Student Life

Creating together

How can you experience mud buggies, knitting classes or a Portuguese language taster without having to organise a thing? Through the Give it a Go programme at Newcastle University!

Like many other universities around the country, Newcastle University has a Give it a Go (GIAG) programme. Although I have been aware of the events that they have run in the past, it was not until I was in my third year of university that I thought the time was right and the go needed to be given.

I made a resolution at the start of the year that – as this is my penultimate year of living as a relatively carefree student – it should be my aim to say ‘yes’ to any opportunity that came my way. Because of this mantra so far in the year I have attended a talk on China’s economy, had a couple of adventurous nights out and even become a Business Champion for the Newcastle University Business School.

When I was perusing the brochure of  GIAG activities that Newcastle offered two immediately caught my eye: Cocktails and Earl Grey.

I quickly encouraged my housemates to sign up for a cocktail class at bar Tokyo (near Central Station) with me and, a few weeks later, we all went to the bar with about 10 other students and learnt how to make some delicious drinks. I decided that gin and rum were to be the spirit of  the evening and made a Bramble and a Daiquiri – both highly enjoyable I might add.

The bar men were incredibly friendly and gave us a little background to the cocktails and patiently took us through the process. The evening cost us £6 each, and in return we received two beautifully handcrafted cocktails, a lesson in how to use the equipment and a fun night out.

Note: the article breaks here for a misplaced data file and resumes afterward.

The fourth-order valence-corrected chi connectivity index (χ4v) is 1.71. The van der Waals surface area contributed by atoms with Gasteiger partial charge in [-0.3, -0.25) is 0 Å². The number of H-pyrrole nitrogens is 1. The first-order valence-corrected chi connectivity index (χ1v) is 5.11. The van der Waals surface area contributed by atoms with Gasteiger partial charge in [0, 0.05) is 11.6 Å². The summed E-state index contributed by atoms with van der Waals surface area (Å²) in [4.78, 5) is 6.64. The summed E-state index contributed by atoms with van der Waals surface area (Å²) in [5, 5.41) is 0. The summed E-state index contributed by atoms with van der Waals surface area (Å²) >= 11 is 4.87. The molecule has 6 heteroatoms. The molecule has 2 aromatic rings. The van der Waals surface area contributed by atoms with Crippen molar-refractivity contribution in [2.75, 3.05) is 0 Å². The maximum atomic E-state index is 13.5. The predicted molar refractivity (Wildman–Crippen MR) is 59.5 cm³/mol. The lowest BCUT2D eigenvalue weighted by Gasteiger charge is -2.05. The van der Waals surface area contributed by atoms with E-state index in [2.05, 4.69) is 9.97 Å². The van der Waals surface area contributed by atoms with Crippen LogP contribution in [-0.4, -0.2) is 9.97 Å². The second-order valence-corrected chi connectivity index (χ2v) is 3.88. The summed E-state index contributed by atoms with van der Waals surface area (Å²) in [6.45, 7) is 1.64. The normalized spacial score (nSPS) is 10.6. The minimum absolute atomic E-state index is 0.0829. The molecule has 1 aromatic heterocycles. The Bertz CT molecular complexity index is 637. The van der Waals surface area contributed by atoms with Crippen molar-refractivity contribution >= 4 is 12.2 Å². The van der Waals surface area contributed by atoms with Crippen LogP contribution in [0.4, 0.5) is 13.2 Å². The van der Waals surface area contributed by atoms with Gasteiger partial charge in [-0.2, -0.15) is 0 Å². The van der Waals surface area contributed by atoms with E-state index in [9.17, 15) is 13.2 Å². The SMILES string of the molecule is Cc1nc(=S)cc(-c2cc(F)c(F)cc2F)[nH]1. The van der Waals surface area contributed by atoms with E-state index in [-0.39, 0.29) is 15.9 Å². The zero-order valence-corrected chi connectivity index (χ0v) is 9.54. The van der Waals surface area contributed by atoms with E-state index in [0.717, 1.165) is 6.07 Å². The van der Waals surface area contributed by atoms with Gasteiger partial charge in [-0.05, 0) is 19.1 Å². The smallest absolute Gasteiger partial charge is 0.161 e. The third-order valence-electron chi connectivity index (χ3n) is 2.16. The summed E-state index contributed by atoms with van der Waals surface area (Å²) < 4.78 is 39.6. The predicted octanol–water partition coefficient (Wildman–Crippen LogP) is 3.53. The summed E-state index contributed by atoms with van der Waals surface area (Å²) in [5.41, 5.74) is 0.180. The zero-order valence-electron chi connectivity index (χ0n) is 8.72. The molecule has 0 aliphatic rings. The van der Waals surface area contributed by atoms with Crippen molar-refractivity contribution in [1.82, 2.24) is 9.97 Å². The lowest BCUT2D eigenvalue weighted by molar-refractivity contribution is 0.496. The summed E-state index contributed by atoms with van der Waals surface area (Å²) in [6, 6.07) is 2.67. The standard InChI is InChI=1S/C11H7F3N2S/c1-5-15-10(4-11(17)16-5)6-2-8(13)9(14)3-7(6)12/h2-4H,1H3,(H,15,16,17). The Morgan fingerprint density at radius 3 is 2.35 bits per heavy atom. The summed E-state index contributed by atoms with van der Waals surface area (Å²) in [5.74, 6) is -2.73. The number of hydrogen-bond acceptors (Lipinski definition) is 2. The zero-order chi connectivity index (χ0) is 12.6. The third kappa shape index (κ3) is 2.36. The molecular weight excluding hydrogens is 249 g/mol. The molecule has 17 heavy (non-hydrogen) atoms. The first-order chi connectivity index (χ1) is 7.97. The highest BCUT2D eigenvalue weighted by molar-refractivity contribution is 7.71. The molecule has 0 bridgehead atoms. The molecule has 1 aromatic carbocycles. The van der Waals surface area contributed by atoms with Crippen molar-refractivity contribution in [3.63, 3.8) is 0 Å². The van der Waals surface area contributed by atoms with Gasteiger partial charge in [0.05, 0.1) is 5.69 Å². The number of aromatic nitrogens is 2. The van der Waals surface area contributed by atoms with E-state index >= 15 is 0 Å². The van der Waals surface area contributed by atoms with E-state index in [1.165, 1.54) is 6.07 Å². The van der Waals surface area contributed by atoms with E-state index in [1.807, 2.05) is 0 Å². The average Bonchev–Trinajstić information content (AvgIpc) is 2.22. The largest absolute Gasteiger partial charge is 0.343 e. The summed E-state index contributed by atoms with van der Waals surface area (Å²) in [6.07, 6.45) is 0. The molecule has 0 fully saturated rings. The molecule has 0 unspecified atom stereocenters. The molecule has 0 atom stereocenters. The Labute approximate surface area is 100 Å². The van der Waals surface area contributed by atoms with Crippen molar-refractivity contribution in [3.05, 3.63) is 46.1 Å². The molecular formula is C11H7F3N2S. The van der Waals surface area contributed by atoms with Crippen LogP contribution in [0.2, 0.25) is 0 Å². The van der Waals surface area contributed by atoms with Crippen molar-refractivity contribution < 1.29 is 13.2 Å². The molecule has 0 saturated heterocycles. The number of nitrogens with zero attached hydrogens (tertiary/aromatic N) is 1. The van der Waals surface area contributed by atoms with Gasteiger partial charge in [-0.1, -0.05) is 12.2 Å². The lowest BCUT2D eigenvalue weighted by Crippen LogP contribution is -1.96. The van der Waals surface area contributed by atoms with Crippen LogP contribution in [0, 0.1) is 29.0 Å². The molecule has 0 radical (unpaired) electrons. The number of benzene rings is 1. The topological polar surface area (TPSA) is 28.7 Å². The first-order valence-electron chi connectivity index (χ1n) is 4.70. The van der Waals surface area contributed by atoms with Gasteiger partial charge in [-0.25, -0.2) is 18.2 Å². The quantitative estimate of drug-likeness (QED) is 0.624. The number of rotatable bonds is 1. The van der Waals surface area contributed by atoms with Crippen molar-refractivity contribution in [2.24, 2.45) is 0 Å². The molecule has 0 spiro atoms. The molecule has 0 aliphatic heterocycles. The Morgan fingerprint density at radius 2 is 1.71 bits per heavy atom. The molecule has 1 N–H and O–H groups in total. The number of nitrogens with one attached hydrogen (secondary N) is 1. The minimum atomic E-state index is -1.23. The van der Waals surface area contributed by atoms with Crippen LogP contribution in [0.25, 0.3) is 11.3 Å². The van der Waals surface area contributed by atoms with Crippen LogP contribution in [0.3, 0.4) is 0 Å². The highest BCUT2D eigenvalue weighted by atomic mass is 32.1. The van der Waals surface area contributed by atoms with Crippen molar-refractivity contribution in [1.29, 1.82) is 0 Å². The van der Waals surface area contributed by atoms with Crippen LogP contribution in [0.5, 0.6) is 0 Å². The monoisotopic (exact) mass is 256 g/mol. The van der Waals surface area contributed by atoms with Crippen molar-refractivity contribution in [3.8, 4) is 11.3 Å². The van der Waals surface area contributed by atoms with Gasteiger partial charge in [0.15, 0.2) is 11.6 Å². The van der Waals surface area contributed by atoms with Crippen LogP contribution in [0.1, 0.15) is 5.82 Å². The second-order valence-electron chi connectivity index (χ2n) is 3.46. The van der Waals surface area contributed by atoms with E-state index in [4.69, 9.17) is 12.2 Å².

Check out Tokyo’s website for more information!

 

Two days later it was time for my secondary activity: climbing Earl Grey’s Monument.

I was not even aware that Grey’s monument could be climbed, but having seen it as an activity I knew that I would never the opportunity to do this again. My mantra came into play once again and the answer was ‘yes’.

 

I arrived on a Wednesday afternoon, having paid the princely sum of £2, and met with a around 5 other students who were all as nervous as I was – the monument looked much taller standing at the base!

We went down the rabbit hole (a small blue door near the base) and began our assent up the stairs. There were tiny slits in the brick work that allowed some light and eventually the spiral staircase ended revealing the city of Newcastle in all its glory.

There was a friendly volunteer at the top who told us all about the history of Newcastle: by pointing at any building he could tell you the stories and contributions that enabled the city to be built as it is today.

Something which I had not appreciated before I had climbed this was how significant the Earl himself was to Newcastle. He can count being Prime Minister, assisting to abolish slavery and bringing in the Reform Act of 1832 under his credentials. This Act was intended to allow elections to become more fair, stopping the power in parliament from being simply passed father to son, and instead allowing those who had good ideas a better chance of being elected.

His act was incredibly unpopular with the House of Lords whom, unsurprisingly, wanted the power to stay within their small circle. He had to encourage many people to come to his act to vote, and, during one of these rallies he served a special blend of tea. This tea was flavoured with bergamot orange which was the idea of a Chinese diplomat sympathetic to Grey’s cause. This blend became known as ‘Earl Grey’s tea’  and can be counted among the finer things in life to this day.

The people of Newcastle were so fond of Grey that they pooled their money and paid for the monument themselves. His popularity in Newcastle is a testament to his determination and strength.

 

 

I had a fantastic time at these two events and strongly encourage to you have a look at what’s going on around Newcastle and Give it a Go!

See all Give it a Go activities

 

 

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